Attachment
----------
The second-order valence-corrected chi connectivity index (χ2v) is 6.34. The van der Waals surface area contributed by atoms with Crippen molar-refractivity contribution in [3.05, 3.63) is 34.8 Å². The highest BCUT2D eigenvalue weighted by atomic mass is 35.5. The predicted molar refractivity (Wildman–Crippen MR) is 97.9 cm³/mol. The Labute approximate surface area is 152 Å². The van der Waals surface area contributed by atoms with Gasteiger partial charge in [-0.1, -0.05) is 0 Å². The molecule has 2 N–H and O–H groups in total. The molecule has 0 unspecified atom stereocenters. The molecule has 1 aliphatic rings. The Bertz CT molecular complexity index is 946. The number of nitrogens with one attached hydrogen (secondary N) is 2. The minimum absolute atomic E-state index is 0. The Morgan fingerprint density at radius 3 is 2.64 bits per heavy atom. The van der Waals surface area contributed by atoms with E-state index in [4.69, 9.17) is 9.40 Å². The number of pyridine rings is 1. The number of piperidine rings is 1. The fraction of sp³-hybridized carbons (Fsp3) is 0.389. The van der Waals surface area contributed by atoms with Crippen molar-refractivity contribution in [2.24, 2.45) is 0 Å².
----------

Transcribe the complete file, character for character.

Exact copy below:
The second-order valence-corrected chi connectivity index (χ2v) is 6.34. The van der Waals surface area contributed by atoms with Crippen molar-refractivity contribution in [3.05, 3.63) is 34.8 Å². The highest BCUT2D eigenvalue weighted by atomic mass is 35.5. The predicted molar refractivity (Wildman–Crippen MR) is 97.9 cm³/mol. The Labute approximate surface area is 152 Å². The van der Waals surface area contributed by atoms with Gasteiger partial charge in [-0.1, -0.05) is 0 Å². The molecule has 2 N–H and O–H groups in total. The molecule has 0 unspecified atom stereocenters. The molecule has 1 aliphatic rings. The Bertz CT molecular complexity index is 946. The number of nitrogens with one attached hydrogen (secondary N) is 2. The minimum absolute atomic E-state index is 0. The Morgan fingerprint density at radius 3 is 2.64 bits per heavy atom. The van der Waals surface area contributed by atoms with E-state index in [4.69, 9.17) is 9.40 Å². The number of pyridine rings is 1. The number of piperidine rings is 1. The fraction of sp³-hybridized carbons (Fsp3) is 0.389. The van der Waals surface area contributed by atoms with Crippen molar-refractivity contribution in [2.24, 2.45) is 0 Å².